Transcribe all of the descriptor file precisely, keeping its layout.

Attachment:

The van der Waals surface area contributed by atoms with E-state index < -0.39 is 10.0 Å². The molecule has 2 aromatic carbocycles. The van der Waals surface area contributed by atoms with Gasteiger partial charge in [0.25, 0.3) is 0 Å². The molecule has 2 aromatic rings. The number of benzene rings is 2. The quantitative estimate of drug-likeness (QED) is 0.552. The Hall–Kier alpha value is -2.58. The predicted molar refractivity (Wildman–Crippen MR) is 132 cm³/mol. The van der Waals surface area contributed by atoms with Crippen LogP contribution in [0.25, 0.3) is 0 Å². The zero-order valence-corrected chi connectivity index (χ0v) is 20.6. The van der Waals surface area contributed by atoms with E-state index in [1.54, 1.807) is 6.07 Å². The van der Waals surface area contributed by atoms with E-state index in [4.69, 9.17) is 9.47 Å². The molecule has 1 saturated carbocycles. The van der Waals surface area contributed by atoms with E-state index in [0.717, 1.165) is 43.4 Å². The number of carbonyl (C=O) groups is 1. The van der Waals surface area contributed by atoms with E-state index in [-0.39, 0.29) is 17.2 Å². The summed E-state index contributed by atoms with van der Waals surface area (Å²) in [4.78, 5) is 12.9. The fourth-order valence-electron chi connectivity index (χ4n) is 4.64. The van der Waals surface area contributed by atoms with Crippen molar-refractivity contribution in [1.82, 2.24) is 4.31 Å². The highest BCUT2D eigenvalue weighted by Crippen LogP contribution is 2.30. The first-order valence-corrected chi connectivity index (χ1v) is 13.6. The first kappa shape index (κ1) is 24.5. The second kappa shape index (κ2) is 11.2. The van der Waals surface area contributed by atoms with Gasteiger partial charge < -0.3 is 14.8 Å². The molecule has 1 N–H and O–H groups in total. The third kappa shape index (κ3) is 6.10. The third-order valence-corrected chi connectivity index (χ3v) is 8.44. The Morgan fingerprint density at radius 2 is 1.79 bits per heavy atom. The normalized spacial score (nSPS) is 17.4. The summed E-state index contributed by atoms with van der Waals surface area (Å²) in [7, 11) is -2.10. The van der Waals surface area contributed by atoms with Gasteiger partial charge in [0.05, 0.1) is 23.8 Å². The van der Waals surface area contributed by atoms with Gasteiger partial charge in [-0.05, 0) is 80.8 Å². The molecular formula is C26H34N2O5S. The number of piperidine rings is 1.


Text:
The van der Waals surface area contributed by atoms with E-state index < -0.39 is 10.0 Å². The molecule has 2 aromatic carbocycles. The van der Waals surface area contributed by atoms with Gasteiger partial charge in [0.25, 0.3) is 0 Å². The molecule has 2 aromatic rings. The number of benzene rings is 2. The quantitative estimate of drug-likeness (QED) is 0.552. The Hall–Kier alpha value is -2.58. The predicted molar refractivity (Wildman–Crippen MR) is 132 cm³/mol. The van der Waals surface area contributed by atoms with Crippen LogP contribution in [0.25, 0.3) is 0 Å². The zero-order valence-corrected chi connectivity index (χ0v) is 20.6. The van der Waals surface area contributed by atoms with E-state index in [1.54, 1.807) is 6.07 Å². The van der Waals surface area contributed by atoms with E-state index in [4.69, 9.17) is 9.47 Å². The molecule has 1 saturated carbocycles. The van der Waals surface area contributed by atoms with E-state index in [0.717, 1.165) is 43.4 Å². The number of carbonyl (C=O) groups is 1. The van der Waals surface area contributed by atoms with E-state index in [-0.39, 0.29) is 17.2 Å². The summed E-state index contributed by atoms with van der Waals surface area (Å²) in [4.78, 5) is 12.9. The fourth-order valence-electron chi connectivity index (χ4n) is 4.64. The van der Waals surface area contributed by atoms with Crippen molar-refractivity contribution in [1.82, 2.24) is 4.31 Å². The highest BCUT2D eigenvalue weighted by Crippen LogP contribution is 2.30. The first-order valence-corrected chi connectivity index (χ1v) is 13.6. The first kappa shape index (κ1) is 24.5. The second kappa shape index (κ2) is 11.2. The van der Waals surface area contributed by atoms with Gasteiger partial charge < -0.3 is 14.8 Å². The molecule has 1 N–H and O–H groups in total. The third kappa shape index (κ3) is 6.10. The third-order valence-corrected chi connectivity index (χ3v) is 8.44. The Morgan fingerprint density at radius 2 is 1.79 bits per heavy atom. The normalized spacial score (nSPS) is 17.4. The summed E-state index contributed by atoms with van der Waals surface area (Å²) in [7, 11) is -2.10. The van der Waals surface area contributed by atoms with Gasteiger partial charge in [0.05, 0.1) is 23.8 Å². The van der Waals surface area contributed by atoms with Gasteiger partial charge in [-0.05, 0) is 80.8 Å². The molecular formula is C26H34N2O5S. The number of piperidine rings is 1.